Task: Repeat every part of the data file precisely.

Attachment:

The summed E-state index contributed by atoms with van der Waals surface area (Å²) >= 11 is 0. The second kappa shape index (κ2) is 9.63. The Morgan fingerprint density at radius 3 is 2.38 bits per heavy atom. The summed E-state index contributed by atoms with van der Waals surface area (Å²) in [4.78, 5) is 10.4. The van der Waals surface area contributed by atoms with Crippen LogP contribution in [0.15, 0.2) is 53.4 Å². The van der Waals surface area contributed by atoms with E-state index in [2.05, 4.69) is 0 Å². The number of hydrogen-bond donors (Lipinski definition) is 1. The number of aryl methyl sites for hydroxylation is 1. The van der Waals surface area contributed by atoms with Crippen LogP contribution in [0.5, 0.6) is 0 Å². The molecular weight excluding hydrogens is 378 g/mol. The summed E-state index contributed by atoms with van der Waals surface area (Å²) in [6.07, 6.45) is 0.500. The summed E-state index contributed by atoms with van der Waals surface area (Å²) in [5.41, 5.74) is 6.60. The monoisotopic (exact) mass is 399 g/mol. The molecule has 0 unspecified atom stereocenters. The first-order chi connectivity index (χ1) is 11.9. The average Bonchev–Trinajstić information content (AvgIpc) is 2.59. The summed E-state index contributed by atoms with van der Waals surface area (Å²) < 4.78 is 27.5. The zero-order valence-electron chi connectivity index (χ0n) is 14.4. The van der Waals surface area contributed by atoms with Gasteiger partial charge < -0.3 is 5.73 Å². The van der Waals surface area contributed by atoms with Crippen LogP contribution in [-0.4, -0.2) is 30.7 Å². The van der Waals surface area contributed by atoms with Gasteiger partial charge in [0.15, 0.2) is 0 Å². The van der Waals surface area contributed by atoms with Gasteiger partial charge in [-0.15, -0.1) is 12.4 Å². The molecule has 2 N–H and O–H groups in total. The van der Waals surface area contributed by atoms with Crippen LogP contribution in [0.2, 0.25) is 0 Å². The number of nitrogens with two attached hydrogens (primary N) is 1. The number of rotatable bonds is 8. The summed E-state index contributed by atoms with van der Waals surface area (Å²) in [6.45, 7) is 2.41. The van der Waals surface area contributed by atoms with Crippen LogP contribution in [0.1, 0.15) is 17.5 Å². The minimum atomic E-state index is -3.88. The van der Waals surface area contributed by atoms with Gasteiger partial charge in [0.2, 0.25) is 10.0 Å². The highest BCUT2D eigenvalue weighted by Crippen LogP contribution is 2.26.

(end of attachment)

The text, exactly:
The summed E-state index contributed by atoms with van der Waals surface area (Å²) >= 11 is 0. The second kappa shape index (κ2) is 9.63. The Morgan fingerprint density at radius 3 is 2.38 bits per heavy atom. The summed E-state index contributed by atoms with van der Waals surface area (Å²) in [4.78, 5) is 10.4. The van der Waals surface area contributed by atoms with Crippen LogP contribution in [0.15, 0.2) is 53.4 Å². The van der Waals surface area contributed by atoms with E-state index in [2.05, 4.69) is 0 Å². The number of hydrogen-bond donors (Lipinski definition) is 1. The number of aryl methyl sites for hydroxylation is 1. The van der Waals surface area contributed by atoms with Crippen LogP contribution in [0.5, 0.6) is 0 Å². The molecular weight excluding hydrogens is 378 g/mol. The summed E-state index contributed by atoms with van der Waals surface area (Å²) in [6.07, 6.45) is 0.500. The summed E-state index contributed by atoms with van der Waals surface area (Å²) in [5.41, 5.74) is 6.60. The monoisotopic (exact) mass is 399 g/mol. The molecule has 0 unspecified atom stereocenters. The first-order chi connectivity index (χ1) is 11.9. The average Bonchev–Trinajstić information content (AvgIpc) is 2.59. The summed E-state index contributed by atoms with van der Waals surface area (Å²) < 4.78 is 27.5. The zero-order valence-electron chi connectivity index (χ0n) is 14.4. The van der Waals surface area contributed by atoms with Gasteiger partial charge < -0.3 is 5.73 Å². The van der Waals surface area contributed by atoms with Crippen LogP contribution in [-0.4, -0.2) is 30.7 Å². The van der Waals surface area contributed by atoms with Gasteiger partial charge in [0.15, 0.2) is 0 Å². The van der Waals surface area contributed by atoms with Gasteiger partial charge in [-0.15, -0.1) is 12.4 Å². The molecule has 2 N–H and O–H groups in total. The van der Waals surface area contributed by atoms with Crippen LogP contribution in [0.2, 0.25) is 0 Å². The number of nitrogens with two attached hydrogens (primary N) is 1. The number of rotatable bonds is 8. The summed E-state index contributed by atoms with van der Waals surface area (Å²) in [6.45, 7) is 2.41. The van der Waals surface area contributed by atoms with Crippen LogP contribution in [0.1, 0.15) is 17.5 Å². The minimum atomic E-state index is -3.88. The van der Waals surface area contributed by atoms with Gasteiger partial charge in [0.2, 0.25) is 10.0 Å². The highest BCUT2D eigenvalue weighted by Crippen LogP contribution is 2.26.